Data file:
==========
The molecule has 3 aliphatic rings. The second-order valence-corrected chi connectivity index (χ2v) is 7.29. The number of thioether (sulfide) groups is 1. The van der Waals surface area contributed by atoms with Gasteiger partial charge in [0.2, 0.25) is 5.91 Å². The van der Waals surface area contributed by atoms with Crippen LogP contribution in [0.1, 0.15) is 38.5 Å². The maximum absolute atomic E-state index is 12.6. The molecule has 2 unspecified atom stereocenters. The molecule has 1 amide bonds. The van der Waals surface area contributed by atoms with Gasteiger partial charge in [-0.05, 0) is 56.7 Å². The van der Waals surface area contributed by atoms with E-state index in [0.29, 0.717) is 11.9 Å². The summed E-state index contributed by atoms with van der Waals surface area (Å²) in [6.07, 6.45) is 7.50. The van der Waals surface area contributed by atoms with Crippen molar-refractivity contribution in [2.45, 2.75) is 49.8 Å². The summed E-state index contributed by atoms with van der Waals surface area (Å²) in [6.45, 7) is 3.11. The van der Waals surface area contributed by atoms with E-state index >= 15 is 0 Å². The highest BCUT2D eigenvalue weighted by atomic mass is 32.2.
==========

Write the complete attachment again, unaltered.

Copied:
The molecule has 3 aliphatic rings. The second-order valence-corrected chi connectivity index (χ2v) is 7.29. The number of thioether (sulfide) groups is 1. The van der Waals surface area contributed by atoms with Gasteiger partial charge in [0.2, 0.25) is 5.91 Å². The van der Waals surface area contributed by atoms with Crippen LogP contribution in [0.1, 0.15) is 38.5 Å². The maximum absolute atomic E-state index is 12.6. The molecule has 2 unspecified atom stereocenters. The molecule has 1 amide bonds. The van der Waals surface area contributed by atoms with Gasteiger partial charge in [-0.05, 0) is 56.7 Å². The van der Waals surface area contributed by atoms with E-state index in [0.29, 0.717) is 11.9 Å². The summed E-state index contributed by atoms with van der Waals surface area (Å²) in [6.07, 6.45) is 7.50. The van der Waals surface area contributed by atoms with Crippen molar-refractivity contribution in [2.45, 2.75) is 49.8 Å². The summed E-state index contributed by atoms with van der Waals surface area (Å²) in [6.45, 7) is 3.11. The van der Waals surface area contributed by atoms with E-state index >= 15 is 0 Å². The highest BCUT2D eigenvalue weighted by atomic mass is 32.2.